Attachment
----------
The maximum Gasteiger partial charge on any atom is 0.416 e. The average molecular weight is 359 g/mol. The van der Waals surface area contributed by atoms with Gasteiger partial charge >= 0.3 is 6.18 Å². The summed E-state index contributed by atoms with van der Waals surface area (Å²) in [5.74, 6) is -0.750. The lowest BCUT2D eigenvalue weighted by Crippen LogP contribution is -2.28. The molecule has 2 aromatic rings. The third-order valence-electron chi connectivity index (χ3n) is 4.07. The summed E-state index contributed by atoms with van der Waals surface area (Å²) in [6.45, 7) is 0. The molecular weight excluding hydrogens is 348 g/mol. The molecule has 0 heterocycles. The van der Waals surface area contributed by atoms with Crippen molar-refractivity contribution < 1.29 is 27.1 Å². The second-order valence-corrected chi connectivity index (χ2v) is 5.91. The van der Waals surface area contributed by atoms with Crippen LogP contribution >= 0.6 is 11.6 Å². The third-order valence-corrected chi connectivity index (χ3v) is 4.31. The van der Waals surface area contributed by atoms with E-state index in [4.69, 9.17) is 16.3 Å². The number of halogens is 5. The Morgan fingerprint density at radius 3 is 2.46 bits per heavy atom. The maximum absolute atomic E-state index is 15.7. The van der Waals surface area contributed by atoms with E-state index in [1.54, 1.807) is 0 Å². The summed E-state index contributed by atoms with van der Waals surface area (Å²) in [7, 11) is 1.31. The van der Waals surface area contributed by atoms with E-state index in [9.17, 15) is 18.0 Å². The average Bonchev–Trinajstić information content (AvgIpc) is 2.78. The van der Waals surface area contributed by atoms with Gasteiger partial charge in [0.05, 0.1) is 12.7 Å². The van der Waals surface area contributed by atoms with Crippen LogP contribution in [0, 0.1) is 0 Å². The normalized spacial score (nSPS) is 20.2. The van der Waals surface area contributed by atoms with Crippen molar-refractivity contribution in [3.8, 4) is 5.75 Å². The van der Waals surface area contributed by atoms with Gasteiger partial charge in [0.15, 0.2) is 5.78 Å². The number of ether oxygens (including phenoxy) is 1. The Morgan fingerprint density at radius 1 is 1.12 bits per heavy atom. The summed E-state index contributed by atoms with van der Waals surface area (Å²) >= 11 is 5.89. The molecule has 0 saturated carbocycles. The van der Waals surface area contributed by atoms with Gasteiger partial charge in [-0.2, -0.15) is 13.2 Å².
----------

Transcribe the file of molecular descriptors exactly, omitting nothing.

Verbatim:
The maximum Gasteiger partial charge on any atom is 0.416 e. The average molecular weight is 359 g/mol. The van der Waals surface area contributed by atoms with Gasteiger partial charge >= 0.3 is 6.18 Å². The summed E-state index contributed by atoms with van der Waals surface area (Å²) in [5.74, 6) is -0.750. The lowest BCUT2D eigenvalue weighted by Crippen LogP contribution is -2.28. The molecule has 2 aromatic rings. The third-order valence-electron chi connectivity index (χ3n) is 4.07. The summed E-state index contributed by atoms with van der Waals surface area (Å²) in [6.45, 7) is 0. The molecular weight excluding hydrogens is 348 g/mol. The molecule has 0 heterocycles. The van der Waals surface area contributed by atoms with Crippen molar-refractivity contribution < 1.29 is 27.1 Å². The second-order valence-corrected chi connectivity index (χ2v) is 5.91. The van der Waals surface area contributed by atoms with Crippen LogP contribution >= 0.6 is 11.6 Å². The third-order valence-corrected chi connectivity index (χ3v) is 4.31. The van der Waals surface area contributed by atoms with E-state index in [4.69, 9.17) is 16.3 Å². The number of halogens is 5. The Morgan fingerprint density at radius 3 is 2.46 bits per heavy atom. The maximum absolute atomic E-state index is 15.7. The van der Waals surface area contributed by atoms with E-state index in [1.54, 1.807) is 0 Å². The summed E-state index contributed by atoms with van der Waals surface area (Å²) in [7, 11) is 1.31. The van der Waals surface area contributed by atoms with E-state index in [9.17, 15) is 18.0 Å². The average Bonchev–Trinajstić information content (AvgIpc) is 2.78. The van der Waals surface area contributed by atoms with Gasteiger partial charge in [0.05, 0.1) is 12.7 Å². The van der Waals surface area contributed by atoms with Crippen LogP contribution in [0, 0.1) is 0 Å². The normalized spacial score (nSPS) is 20.2. The van der Waals surface area contributed by atoms with Crippen molar-refractivity contribution in [3.8, 4) is 5.75 Å². The van der Waals surface area contributed by atoms with Gasteiger partial charge in [0.15, 0.2) is 5.78 Å². The number of ether oxygens (including phenoxy) is 1. The Morgan fingerprint density at radius 1 is 1.12 bits per heavy atom. The summed E-state index contributed by atoms with van der Waals surface area (Å²) >= 11 is 5.89. The molecule has 0 saturated carbocycles. The van der Waals surface area contributed by atoms with Gasteiger partial charge in [-0.2, -0.15) is 13.2 Å².